Sixer and his stand-in on a faster train

Lime Street closed for three weeks on the day we played Preston and I suspect some of the direct trains that might have departed from there were surreptitiously removed from schedules in the months preceding. How else would I have found easy passage from Liverpool to Preston when mooching around in the relegation-threatened PDC days, and even when this season’s fixtures were announced, but nothing when trying to get there this weekend?

Ed was down, so we made a trip to Parkway to sort out tickets on the Friday, before an early start on the Saturday. Early because there appeared to be only one catchable train on the Ormskirk – Preston route and we couldn’t afford to miss it, and who knew what all the rearrangements in Liverpool would bring?

They brought very little, as it happens, with the result that we caught an earlier train than expected from Parkway, waited no time in the city centre for our connection, and ended up in Ormskirk with almost an hour to wait for the final leg to Preston. Too wet (hoying down) and too cold to take a walk around the town so we waited in the station. There are better ways of passing the time.

Preston provided an enjoyable prelude to the game. Decent, friendly pubs, good beer and (look away Londoners) a round for five people cost about £15, and that’s including a glass of merlot among the pints of real ale.

an unobstructed view. Are you watching LFC?

I was expecting more from Deepdale after  Pete’s piece. The photo I’d added to his post must have been taken with some kind of fish-eye lens because the ground was a lot squarer than I had anticipated. That said, there are a few premiership clubs which could take a lesson from Preston on how to fit in visiting fans. Plenty of space, decent seating, an excellent view of the whole pitch, and all at a decent price. My only grumble was that the only information for us came from an analogue clock. If, like me, you can’t recognise players and can’t read names on shirts some sort of screen giving information is a definite help. You can’t expect anyone to get it from a Tannoy, after all.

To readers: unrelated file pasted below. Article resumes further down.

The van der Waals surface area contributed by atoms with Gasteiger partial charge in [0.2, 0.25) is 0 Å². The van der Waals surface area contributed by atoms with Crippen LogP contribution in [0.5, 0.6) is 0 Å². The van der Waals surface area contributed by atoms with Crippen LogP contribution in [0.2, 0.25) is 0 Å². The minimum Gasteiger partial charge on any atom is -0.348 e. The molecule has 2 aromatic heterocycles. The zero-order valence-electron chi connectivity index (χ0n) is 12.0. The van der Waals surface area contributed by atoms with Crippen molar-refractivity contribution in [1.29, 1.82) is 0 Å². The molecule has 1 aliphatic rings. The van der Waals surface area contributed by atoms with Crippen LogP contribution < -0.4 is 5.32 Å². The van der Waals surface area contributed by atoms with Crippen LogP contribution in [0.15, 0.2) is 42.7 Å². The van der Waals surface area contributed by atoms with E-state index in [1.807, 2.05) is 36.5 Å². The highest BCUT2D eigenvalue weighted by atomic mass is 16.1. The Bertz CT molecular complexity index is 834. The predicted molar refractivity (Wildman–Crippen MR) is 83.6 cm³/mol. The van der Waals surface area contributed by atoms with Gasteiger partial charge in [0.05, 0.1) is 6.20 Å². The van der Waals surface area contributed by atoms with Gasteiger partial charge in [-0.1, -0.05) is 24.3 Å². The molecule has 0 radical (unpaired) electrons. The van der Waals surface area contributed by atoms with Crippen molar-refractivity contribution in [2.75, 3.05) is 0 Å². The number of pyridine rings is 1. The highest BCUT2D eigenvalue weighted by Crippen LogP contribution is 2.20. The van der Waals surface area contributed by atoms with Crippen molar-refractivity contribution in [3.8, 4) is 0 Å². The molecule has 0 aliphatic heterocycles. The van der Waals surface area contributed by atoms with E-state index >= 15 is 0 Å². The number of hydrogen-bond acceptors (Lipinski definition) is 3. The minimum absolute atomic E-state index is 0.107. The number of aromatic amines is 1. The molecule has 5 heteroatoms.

So as the teams ran out from the far end of the pitch, to great encouragement from our end, I was wondering who all these faces were, and what the line up would be. I’m still not sure, really, and that doesn’t help a match report, but here goes.

the teams walk out at the far end

I could recognise Catts and Ndong from the start, and the imposing figure of John O’Shea behind them, and Kone by his absence, if you get what I mean. Billy Jones was in the line-up – he’s becoming familiar, and I picked out Gooch early on because he started to mix things up a bit, as did Vaughan. But what system were we playing? At one point it appeared to be three at the back, with Ndong and Catts dropping deep to support, at other times four across the back with Ndong and Catts still helping out.